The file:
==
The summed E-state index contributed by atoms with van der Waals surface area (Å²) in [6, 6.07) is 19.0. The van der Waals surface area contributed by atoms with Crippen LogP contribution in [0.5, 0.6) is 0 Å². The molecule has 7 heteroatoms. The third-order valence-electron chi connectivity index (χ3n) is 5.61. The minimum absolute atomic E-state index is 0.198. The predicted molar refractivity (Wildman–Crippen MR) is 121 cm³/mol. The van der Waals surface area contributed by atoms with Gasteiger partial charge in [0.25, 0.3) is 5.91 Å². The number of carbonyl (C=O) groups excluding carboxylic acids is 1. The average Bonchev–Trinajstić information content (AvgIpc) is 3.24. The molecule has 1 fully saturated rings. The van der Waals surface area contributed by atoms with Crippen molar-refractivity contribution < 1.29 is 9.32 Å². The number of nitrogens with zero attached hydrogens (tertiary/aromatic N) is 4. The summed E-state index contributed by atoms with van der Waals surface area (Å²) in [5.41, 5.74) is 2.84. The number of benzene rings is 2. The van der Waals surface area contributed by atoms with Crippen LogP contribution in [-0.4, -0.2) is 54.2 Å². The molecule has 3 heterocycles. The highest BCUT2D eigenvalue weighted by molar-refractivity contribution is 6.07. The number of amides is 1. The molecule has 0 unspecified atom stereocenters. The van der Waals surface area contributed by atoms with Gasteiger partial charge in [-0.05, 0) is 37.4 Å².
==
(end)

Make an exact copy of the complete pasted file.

The summed E-state index contributed by atoms with van der Waals surface area (Å²) in [6, 6.07) is 19.0. The van der Waals surface area contributed by atoms with Crippen LogP contribution in [0.5, 0.6) is 0 Å². The molecule has 7 heteroatoms. The third-order valence-electron chi connectivity index (χ3n) is 5.61. The minimum absolute atomic E-state index is 0.198. The predicted molar refractivity (Wildman–Crippen MR) is 121 cm³/mol. The van der Waals surface area contributed by atoms with Gasteiger partial charge in [0.25, 0.3) is 5.91 Å². The number of carbonyl (C=O) groups excluding carboxylic acids is 1. The average Bonchev–Trinajstić information content (AvgIpc) is 3.24. The molecule has 1 fully saturated rings. The van der Waals surface area contributed by atoms with Crippen molar-refractivity contribution < 1.29 is 9.32 Å². The number of nitrogens with zero attached hydrogens (tertiary/aromatic N) is 4. The summed E-state index contributed by atoms with van der Waals surface area (Å²) in [5.41, 5.74) is 2.84. The number of benzene rings is 2. The van der Waals surface area contributed by atoms with Crippen LogP contribution in [-0.4, -0.2) is 54.2 Å². The molecule has 3 heterocycles. The highest BCUT2D eigenvalue weighted by molar-refractivity contribution is 6.07. The number of amides is 1. The molecule has 0 unspecified atom stereocenters. The van der Waals surface area contributed by atoms with Gasteiger partial charge in [-0.05, 0) is 37.4 Å².